Just like China’s trains, the country’s semiconductor industry has undergone a dramatic and rapid transformation. Just a few years ago, a vast majority of fabless end customers and design service providers in China were focusing on chip design at mainstream 130 and 180nm technologies. Now 65nm is much more common, and in the next several years, 40nm will become the predominant production process for China.
ARM’s dual approach of education and training for SoC engineers coupled with strong customer support in the AsiaPac region is starting to bear fruit with all of the top 11 China fabless companies now licensing ARM processors and seven out of eleven licensing the ARM Artisan® 40nm physical IP. This includes high-volume mobile customers like Spreadtrum, which are now successfully shipping parts using ARM’s complete platform of 9-track and 12-track multi-channel logic libraries, embedded memory compilers, general purpose IO (GPIO) and Processor Optimized PackTM (POP) solutions for CortexTM-A5 processors.
Using advanced techniques like range-based optimization and dynamic banking, the new memory compilers can achieve up to 33% smaller area and 30% lower power at equivalent performance compared to competitive solutions.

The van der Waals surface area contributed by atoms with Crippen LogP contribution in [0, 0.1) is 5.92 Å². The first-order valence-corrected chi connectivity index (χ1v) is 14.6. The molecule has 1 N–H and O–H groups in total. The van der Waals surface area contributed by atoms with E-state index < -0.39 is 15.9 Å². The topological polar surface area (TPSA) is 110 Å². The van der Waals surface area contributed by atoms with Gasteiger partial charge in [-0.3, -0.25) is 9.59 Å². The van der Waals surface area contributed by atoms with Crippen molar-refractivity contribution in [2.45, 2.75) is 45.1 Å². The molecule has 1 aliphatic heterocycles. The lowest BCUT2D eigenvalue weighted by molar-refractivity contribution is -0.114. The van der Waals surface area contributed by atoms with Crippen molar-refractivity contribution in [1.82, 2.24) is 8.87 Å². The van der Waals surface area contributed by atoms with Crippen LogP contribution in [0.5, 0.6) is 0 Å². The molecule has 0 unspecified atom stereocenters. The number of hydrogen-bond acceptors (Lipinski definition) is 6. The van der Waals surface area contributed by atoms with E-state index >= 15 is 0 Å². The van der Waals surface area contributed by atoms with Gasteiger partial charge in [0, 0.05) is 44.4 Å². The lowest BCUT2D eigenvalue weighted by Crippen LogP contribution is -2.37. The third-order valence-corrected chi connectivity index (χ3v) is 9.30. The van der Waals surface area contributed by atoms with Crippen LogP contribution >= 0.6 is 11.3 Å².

Compared to other vendors whose standard cells are either not footprint-compatible or are sparsely populated for long channel, ARM’s multi-channel logic libraries are both: true footprint compatible and comprehensive (all functions available for C40 and C50). This offers a simple multi-channel flow in addition to the existing multi-Vt flow and can potentially reduce leakage up to 75% without compromising performance or area (based on Cortex-A9 benchmarks).
I would argue that some of the greatest potential for die size reduction (>20%) for pad limited designs could be achieved from ARM’s multi-row GPIO architecture. While significantly better at reducing overall SoC pitch than the generic staggered IO, the ARM GPIO library retains the programmable drive strengths/slew rates flexibility to support multiple applications with a single GDSII.
Successfully getting a competitive, silicon-proven 40LP physical IP platform to the market in time for rapid AsiaPac adoption has been a challenging and rewarding enterprise. We expect the momentum of ARM’s 40LP physical IP adoption to continue accelerating over the coming years—just like the sleek, fast and efficient Shanghai Maglev.
Faisal Goriawalla, Physical IP Product Marketing for ARM, has 10 years of experience designing and marketing physical IP. In 2002, he joined Artisan Components (which would later be acquired by ARM) right after receiving a Master of Science degree in Computer Engineering. Based in Silicon Valley, Faisal manages the ARM 40/45nm physical IP platform, including embedded memories, logic libraries, I/O and POP™ solutions.
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